It’s been a little while since I posted anything and there’s a good reason for that, I’ve been busy. After leaving an automotive restoration shop the day after Christmas last year, I set out to make my way as a writer and author. I vowed I’d never work for someone else again. I half way succeeded. I am now the feature writer and editor for an online automotive magazine. But I’m working for someone else again. Oddly enough a very prominent custom car builder shop near me called me up out of the blue one day after having my old resume forwarded to them by another shop owner I am friends with and asked if I’d be interested in coming to work there.
I went and checked out the shop and long story short I accepted a position. Is it what I’d planned to be doing, no it’s not. While I could have afforded to turn it down, it’s not often that you have the opportunity to work for a SEMA show award winner handed to you on a silver platter. The upside is I get paid really well to work on classic muscle cars and improve my welding and fabrication skills. I’ll also be able to finish paying off some old debt much faster than I planned while also building up my own home garage and equipment wish list. I’m all for entrepreneurship and making your own way, but sometimes working a job is just the smart way to go if it aligns with your own goals and plans.
So here I am once again, building cars and playing with welders and metal. I’d thought I’d gone past this point but the truth is there’s nothing wrong with working with your own two hands to create metal art. That brings us to the No Bullshit point of the day, real men work with their hands.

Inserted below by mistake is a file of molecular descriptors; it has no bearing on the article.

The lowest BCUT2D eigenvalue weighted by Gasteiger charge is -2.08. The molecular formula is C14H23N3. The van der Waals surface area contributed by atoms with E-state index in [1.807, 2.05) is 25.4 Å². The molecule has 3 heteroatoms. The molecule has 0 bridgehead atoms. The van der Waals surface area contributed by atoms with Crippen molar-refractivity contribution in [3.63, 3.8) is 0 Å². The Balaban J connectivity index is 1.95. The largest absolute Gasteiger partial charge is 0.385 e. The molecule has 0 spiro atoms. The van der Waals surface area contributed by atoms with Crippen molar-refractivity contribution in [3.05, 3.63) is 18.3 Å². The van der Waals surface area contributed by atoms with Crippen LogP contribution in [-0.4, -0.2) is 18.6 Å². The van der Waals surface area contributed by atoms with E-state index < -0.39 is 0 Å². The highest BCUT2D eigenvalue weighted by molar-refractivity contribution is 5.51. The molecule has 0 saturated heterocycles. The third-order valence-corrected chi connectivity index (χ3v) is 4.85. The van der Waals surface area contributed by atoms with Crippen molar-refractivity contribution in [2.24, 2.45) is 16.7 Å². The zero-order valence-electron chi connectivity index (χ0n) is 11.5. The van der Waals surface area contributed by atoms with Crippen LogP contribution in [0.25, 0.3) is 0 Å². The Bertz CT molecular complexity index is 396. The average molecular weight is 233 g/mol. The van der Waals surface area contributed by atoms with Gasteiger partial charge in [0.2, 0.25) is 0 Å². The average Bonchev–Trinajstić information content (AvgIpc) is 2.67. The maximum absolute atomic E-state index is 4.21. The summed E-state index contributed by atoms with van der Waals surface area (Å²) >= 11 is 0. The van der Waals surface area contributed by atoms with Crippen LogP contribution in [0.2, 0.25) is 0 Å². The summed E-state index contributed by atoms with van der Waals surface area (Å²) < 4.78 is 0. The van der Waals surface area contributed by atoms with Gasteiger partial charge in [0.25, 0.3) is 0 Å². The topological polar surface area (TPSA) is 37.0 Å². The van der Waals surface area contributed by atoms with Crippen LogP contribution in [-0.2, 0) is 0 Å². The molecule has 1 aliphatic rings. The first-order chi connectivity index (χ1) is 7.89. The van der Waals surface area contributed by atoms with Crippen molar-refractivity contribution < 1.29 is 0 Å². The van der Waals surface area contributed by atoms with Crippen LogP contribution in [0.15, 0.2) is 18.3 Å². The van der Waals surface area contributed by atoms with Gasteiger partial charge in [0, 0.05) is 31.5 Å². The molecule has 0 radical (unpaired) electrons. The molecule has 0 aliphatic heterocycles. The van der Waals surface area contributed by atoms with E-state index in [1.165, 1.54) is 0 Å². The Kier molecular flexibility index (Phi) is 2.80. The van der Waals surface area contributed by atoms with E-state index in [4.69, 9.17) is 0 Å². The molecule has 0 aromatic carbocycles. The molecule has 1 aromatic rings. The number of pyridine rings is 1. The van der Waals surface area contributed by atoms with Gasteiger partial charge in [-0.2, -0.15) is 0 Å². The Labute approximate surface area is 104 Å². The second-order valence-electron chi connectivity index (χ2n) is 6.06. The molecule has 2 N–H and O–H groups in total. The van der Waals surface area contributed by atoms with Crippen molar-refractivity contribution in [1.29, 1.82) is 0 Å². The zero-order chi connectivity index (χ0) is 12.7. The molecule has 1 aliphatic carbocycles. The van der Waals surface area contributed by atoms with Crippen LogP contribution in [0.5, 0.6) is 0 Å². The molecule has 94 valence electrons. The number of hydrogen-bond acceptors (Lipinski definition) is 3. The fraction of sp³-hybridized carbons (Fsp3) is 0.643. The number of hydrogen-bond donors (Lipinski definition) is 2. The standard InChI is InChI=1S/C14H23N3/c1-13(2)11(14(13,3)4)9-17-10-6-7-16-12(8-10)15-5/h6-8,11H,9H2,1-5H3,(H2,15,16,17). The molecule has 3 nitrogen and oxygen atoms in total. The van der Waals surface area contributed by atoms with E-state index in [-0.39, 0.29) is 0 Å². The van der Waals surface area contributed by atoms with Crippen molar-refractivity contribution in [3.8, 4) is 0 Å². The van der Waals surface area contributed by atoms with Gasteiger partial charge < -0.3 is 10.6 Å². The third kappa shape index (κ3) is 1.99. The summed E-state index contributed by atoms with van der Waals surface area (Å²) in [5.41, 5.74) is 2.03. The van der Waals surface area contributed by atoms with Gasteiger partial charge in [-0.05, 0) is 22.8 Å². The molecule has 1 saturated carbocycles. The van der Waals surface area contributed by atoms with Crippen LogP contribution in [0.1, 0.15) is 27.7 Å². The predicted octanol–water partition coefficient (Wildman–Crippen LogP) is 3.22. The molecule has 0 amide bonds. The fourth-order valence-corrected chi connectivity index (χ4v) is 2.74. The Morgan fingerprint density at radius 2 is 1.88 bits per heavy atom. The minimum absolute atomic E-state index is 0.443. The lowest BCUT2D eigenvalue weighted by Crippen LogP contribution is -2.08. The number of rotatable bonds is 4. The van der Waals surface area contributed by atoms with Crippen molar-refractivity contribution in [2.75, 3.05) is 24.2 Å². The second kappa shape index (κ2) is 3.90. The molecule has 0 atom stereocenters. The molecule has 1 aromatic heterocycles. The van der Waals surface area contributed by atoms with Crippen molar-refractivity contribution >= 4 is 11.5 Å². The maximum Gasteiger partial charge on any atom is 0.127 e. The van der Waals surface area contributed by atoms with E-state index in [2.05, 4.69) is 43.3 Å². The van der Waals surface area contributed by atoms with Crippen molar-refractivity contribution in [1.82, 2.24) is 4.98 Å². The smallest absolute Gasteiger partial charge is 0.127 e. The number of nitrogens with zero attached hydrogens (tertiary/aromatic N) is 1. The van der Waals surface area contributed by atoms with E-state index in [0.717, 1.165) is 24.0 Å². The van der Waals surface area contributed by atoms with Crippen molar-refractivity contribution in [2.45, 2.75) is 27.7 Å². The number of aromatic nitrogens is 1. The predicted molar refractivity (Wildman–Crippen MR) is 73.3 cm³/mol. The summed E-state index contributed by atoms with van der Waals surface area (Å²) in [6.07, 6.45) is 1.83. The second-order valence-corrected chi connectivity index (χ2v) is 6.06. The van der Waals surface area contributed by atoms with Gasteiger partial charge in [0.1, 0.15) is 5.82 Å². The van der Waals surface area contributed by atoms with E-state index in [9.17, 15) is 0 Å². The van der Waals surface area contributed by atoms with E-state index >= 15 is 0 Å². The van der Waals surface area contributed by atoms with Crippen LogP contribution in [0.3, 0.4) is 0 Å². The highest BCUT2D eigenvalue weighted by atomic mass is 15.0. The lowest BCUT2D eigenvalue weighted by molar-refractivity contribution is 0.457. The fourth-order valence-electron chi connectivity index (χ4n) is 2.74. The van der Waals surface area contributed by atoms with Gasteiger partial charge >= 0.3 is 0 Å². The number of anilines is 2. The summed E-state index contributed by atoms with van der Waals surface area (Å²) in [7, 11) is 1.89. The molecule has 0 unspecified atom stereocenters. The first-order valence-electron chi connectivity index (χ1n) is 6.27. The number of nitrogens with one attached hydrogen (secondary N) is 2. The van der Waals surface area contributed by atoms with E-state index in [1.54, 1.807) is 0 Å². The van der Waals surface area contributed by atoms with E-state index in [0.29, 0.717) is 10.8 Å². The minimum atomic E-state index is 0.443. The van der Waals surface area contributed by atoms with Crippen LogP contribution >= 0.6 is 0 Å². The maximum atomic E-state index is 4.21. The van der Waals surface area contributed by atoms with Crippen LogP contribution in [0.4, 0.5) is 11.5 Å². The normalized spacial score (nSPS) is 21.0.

It’s somehow become “uncool” to have a blue collar job these days. It’s as if getting dirty and sweaty during the coarse of the day is a thing to be avoided at all cost. My problem is this has been the norm for most of my life, it’s what I was taught to be as a man by those that came before me. My grandfather frequently preached the things a man should know how to do to me and my brother when we were young and kicking around the pine forests of eastern North Carolina, in the mid and late 80’s.
Among those things were, work on your own car, maintain your own home, plant your own garden, fix your own appliances, keep your word, be a man other men would follow, and know how to fight, drink, and make love to your wife, not necessarily in that order. I like to think I’ve mastered those things by this point in my life. I’m also wise enough to recognize there is still a lot to learn though so I try to keep an open mind about things.
One of the reasons I took this new job was the opportunity to work with and learn from some true craftsman and masters in the field of automotive fabrication. These last few years my growth as a fabricator and metal worker has stagnated from lack of a good teacher. The internet and YouTube are awesome for learning but its not the same as a real live mentor correcting your mistakes in real time. I’m tired of being the most knowledgeable person in the building.
So to quote the Godfather, “…Just when I thought I was out, they pull me back in…” or something like that. This brings me to another point my grandfather and the Marine Corps taught me, “Semper Gumby” or always be flexible. I’d planned on this being the year I built my social media empire and conquered the world, instead I’ll be making 60K a year building one-off custom muscle cars for wealthy people. I’m okay with that for the time being. It affords me certain opportunities to explore other avenues I’ve had in mind these last few months. Until I see you all again here on the NoBullshit Male, keep it real and simple.